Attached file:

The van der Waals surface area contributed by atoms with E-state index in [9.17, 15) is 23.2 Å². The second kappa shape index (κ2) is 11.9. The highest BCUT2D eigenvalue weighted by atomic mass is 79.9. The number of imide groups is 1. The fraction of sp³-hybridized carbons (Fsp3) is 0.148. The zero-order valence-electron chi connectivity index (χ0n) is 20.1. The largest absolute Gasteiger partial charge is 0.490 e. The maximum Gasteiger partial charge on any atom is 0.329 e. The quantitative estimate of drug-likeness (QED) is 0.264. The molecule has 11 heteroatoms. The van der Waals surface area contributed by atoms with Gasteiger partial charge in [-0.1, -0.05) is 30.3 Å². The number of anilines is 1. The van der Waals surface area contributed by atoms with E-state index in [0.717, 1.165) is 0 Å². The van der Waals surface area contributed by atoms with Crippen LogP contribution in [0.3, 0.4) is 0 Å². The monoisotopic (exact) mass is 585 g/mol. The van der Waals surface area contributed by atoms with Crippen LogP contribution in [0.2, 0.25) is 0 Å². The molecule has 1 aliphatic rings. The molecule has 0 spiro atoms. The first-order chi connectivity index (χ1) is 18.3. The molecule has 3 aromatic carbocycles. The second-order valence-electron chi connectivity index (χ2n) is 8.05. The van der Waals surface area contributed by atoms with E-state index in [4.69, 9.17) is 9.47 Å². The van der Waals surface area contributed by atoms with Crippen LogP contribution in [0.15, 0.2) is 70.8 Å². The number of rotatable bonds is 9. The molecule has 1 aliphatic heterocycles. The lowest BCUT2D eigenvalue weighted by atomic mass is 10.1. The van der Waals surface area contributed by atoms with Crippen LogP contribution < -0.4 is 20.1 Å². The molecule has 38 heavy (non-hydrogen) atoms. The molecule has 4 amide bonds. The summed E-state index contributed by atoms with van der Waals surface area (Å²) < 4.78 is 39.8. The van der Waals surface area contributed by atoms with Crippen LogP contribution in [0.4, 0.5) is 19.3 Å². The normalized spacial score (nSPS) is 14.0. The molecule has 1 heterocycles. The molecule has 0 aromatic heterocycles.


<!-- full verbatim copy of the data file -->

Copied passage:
The van der Waals surface area contributed by atoms with E-state index in [9.17, 15) is 23.2 Å². The second kappa shape index (κ2) is 11.9. The highest BCUT2D eigenvalue weighted by atomic mass is 79.9. The number of imide groups is 1. The fraction of sp³-hybridized carbons (Fsp3) is 0.148. The zero-order valence-electron chi connectivity index (χ0n) is 20.1. The largest absolute Gasteiger partial charge is 0.490 e. The maximum Gasteiger partial charge on any atom is 0.329 e. The quantitative estimate of drug-likeness (QED) is 0.264. The molecule has 11 heteroatoms. The van der Waals surface area contributed by atoms with Gasteiger partial charge in [-0.1, -0.05) is 30.3 Å². The number of anilines is 1. The van der Waals surface area contributed by atoms with E-state index in [0.717, 1.165) is 0 Å². The van der Waals surface area contributed by atoms with Crippen LogP contribution in [0.3, 0.4) is 0 Å². The monoisotopic (exact) mass is 585 g/mol. The van der Waals surface area contributed by atoms with Crippen LogP contribution in [0.2, 0.25) is 0 Å². The molecule has 1 aliphatic rings. The molecule has 0 spiro atoms. The first-order chi connectivity index (χ1) is 18.3. The molecule has 3 aromatic carbocycles. The second-order valence-electron chi connectivity index (χ2n) is 8.05. The van der Waals surface area contributed by atoms with E-state index in [4.69, 9.17) is 9.47 Å². The van der Waals surface area contributed by atoms with Crippen LogP contribution in [0.15, 0.2) is 70.8 Å². The number of rotatable bonds is 9. The molecule has 1 aliphatic heterocycles. The lowest BCUT2D eigenvalue weighted by atomic mass is 10.1. The van der Waals surface area contributed by atoms with Crippen LogP contribution < -0.4 is 20.1 Å². The molecule has 38 heavy (non-hydrogen) atoms. The molecule has 4 amide bonds. The summed E-state index contributed by atoms with van der Waals surface area (Å²) < 4.78 is 39.8. The van der Waals surface area contributed by atoms with Crippen LogP contribution in [0.4, 0.5) is 19.3 Å². The normalized spacial score (nSPS) is 14.0. The molecule has 1 heterocycles. The molecule has 0 aromatic heterocycles.